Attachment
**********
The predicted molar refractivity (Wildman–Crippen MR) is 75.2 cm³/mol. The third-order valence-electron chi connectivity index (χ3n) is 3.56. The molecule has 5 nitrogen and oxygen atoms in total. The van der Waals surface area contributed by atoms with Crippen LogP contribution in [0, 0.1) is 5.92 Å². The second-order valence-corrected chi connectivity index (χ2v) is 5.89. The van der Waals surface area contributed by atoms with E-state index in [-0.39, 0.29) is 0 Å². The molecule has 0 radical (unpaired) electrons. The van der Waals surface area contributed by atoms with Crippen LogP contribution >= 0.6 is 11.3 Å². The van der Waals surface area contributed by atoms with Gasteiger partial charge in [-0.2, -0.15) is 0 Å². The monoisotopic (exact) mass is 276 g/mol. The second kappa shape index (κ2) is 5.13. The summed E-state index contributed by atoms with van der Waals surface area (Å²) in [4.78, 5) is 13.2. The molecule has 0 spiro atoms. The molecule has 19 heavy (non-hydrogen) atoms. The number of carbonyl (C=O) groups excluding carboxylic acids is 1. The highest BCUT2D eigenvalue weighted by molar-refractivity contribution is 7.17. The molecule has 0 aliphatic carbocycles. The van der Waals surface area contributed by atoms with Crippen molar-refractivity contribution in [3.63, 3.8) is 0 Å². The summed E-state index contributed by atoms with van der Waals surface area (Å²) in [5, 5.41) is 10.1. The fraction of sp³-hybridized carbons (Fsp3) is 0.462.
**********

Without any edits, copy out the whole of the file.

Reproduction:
The predicted molar refractivity (Wildman–Crippen MR) is 75.2 cm³/mol. The third-order valence-electron chi connectivity index (χ3n) is 3.56. The molecule has 5 nitrogen and oxygen atoms in total. The van der Waals surface area contributed by atoms with Crippen LogP contribution in [0, 0.1) is 5.92 Å². The second-order valence-corrected chi connectivity index (χ2v) is 5.89. The van der Waals surface area contributed by atoms with E-state index in [-0.39, 0.29) is 0 Å². The molecule has 0 radical (unpaired) electrons. The van der Waals surface area contributed by atoms with Crippen LogP contribution >= 0.6 is 11.3 Å². The van der Waals surface area contributed by atoms with Gasteiger partial charge in [-0.2, -0.15) is 0 Å². The monoisotopic (exact) mass is 276 g/mol. The second kappa shape index (κ2) is 5.13. The summed E-state index contributed by atoms with van der Waals surface area (Å²) in [4.78, 5) is 13.2. The molecule has 0 spiro atoms. The molecule has 19 heavy (non-hydrogen) atoms. The number of carbonyl (C=O) groups excluding carboxylic acids is 1. The highest BCUT2D eigenvalue weighted by molar-refractivity contribution is 7.17. The molecule has 0 aliphatic carbocycles. The van der Waals surface area contributed by atoms with Crippen molar-refractivity contribution in [3.63, 3.8) is 0 Å². The summed E-state index contributed by atoms with van der Waals surface area (Å²) in [5, 5.41) is 10.1. The fraction of sp³-hybridized carbons (Fsp3) is 0.462.